Specifically, the study was based on a survey of vaccine adverse events. These are undesirable medical events that occur after vaccination, but may not necessarily be related to the vaccine. In order to determine whether the vaccine was a likely cause of the adverse event, one needs to rely on more than just a temporal association, as Health Feedback explained in a previous Insight article.
As such, the Daily Sceptic’s use of the term “vaccine injury”—which attributes the cause of the adverse events to the vaccine—to describe the adverse events reported misrepresented the study.
In addition, the authors also stated that “no medical records data were accessed for this study”, meaning that the authors didn’t know about the children’s medical history. This is important since the adverse event following vaccination could have been explained by pre-existing conditions or some other condition that happened to develop after vaccination. Indeed, of the ten children who were hospitalized, six had comorbidities, while two were on long-term medication.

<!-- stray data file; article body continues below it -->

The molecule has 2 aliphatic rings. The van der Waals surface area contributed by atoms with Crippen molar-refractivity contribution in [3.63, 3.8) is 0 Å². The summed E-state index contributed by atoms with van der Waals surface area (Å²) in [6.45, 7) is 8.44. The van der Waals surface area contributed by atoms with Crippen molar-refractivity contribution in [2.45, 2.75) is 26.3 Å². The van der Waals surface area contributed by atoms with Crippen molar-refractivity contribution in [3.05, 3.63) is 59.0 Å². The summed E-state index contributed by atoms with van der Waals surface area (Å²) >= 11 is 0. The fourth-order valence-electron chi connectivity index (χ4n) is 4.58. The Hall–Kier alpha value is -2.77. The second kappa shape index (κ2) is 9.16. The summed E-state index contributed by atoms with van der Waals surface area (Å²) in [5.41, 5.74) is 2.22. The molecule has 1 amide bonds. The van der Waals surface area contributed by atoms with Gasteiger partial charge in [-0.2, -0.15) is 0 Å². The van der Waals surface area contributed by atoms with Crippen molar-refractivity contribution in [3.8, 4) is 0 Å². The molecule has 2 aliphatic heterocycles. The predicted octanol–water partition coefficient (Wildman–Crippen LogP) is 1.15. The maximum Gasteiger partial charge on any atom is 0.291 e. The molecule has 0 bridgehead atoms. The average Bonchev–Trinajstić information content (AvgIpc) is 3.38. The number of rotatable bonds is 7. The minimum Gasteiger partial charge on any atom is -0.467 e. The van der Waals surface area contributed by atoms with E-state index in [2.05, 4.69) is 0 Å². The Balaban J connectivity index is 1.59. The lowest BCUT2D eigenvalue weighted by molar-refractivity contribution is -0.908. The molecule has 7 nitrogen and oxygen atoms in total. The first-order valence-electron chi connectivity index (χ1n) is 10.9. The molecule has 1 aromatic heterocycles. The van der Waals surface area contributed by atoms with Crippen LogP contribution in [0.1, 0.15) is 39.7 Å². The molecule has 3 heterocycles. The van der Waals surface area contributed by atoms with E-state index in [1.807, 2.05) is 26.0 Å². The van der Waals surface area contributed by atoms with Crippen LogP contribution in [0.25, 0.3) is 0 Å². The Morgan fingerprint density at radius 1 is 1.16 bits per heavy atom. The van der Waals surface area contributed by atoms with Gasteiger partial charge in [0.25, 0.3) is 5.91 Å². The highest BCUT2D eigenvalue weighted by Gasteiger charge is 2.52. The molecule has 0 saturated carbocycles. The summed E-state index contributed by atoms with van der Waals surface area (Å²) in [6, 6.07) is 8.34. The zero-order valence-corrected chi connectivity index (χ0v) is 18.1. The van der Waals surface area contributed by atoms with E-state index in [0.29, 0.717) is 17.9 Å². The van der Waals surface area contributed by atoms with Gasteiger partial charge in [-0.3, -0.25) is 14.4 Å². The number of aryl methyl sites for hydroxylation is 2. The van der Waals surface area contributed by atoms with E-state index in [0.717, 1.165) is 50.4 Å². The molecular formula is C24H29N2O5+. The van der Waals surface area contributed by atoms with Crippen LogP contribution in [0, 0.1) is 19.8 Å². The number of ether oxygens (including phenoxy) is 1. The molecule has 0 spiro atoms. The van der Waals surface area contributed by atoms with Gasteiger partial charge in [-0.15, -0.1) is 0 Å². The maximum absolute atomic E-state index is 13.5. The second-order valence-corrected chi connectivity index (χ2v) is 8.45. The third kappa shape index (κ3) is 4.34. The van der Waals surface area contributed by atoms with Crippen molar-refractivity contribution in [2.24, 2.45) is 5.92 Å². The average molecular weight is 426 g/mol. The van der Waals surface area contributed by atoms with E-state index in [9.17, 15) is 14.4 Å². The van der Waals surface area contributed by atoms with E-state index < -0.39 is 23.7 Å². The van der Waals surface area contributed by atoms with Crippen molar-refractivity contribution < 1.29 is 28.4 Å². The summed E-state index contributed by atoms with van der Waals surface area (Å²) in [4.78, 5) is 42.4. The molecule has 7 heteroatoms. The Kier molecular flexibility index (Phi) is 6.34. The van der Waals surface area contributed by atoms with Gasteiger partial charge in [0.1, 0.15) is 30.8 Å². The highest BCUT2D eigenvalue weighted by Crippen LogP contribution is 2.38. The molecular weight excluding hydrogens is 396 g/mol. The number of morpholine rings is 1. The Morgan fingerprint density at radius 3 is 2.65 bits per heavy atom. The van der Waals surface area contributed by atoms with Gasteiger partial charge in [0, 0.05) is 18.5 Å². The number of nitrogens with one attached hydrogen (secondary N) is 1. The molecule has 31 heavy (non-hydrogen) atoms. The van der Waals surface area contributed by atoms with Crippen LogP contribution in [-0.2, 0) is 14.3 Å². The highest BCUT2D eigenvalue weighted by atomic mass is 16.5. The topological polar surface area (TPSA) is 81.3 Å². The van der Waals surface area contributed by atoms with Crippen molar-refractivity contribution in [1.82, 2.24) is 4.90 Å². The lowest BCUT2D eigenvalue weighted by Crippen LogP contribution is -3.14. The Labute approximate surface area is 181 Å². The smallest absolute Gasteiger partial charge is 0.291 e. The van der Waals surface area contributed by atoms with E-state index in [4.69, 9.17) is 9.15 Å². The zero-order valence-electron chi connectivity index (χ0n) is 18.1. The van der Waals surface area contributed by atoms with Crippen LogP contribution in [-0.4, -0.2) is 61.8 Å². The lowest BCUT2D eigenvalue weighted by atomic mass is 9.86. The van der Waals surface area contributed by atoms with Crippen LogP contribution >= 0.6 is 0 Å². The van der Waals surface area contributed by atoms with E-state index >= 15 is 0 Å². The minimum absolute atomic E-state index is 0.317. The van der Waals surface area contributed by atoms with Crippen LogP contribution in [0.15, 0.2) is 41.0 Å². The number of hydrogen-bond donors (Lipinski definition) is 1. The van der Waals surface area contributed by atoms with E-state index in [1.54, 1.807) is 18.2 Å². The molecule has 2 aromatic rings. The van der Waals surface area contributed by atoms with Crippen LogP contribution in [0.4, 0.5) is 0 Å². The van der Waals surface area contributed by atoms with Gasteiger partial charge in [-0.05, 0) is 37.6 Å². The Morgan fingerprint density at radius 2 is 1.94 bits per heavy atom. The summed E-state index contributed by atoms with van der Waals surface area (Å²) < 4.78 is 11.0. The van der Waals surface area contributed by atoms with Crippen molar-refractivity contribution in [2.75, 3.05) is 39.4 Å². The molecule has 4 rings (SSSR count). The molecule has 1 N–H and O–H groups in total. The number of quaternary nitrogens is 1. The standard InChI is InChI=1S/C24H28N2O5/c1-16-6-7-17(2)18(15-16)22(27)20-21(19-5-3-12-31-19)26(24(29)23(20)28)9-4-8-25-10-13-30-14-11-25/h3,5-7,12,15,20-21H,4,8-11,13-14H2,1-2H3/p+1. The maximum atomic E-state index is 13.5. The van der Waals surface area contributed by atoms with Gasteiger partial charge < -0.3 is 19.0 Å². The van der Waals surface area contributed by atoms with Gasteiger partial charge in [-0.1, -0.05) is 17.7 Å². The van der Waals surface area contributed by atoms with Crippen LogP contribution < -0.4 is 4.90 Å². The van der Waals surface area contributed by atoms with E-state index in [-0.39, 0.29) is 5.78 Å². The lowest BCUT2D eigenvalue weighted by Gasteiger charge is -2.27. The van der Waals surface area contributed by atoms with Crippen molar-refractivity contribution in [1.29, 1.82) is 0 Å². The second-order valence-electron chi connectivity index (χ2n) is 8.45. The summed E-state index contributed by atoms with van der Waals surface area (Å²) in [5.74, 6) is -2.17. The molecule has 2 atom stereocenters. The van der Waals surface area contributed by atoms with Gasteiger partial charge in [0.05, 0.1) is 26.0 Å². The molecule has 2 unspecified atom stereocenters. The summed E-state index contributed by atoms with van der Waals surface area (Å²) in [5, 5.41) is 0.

A table in the study presenting the characteristics of children who required hospitalization. Note that six of the ten had comorbidities, while two were on long-term medication.
Without such information, it’s difficult to understand if the vaccine contributed to the adverse event or if it could have been coincidental. In any event, the data didn’t show significant safety concerns.
Currently, most data regarding the COVID-19 vaccines have been derived from adolescent and adult populations, and there is comparatively little data regarding children younger than five. But studies in older children haven’t found significant problems with safety.
A study by the U.S. Centers for Disease Control and Prevention (CDC) in children aged five to 11, which used data from the Vaccine Adverse Event Reporting System and V-safe, found that the vast majority of adverse events (about 97 percent) reported after COVID-19 vaccination were mild and brief. The most common adverse events were injection site pain, fatigue, and headache.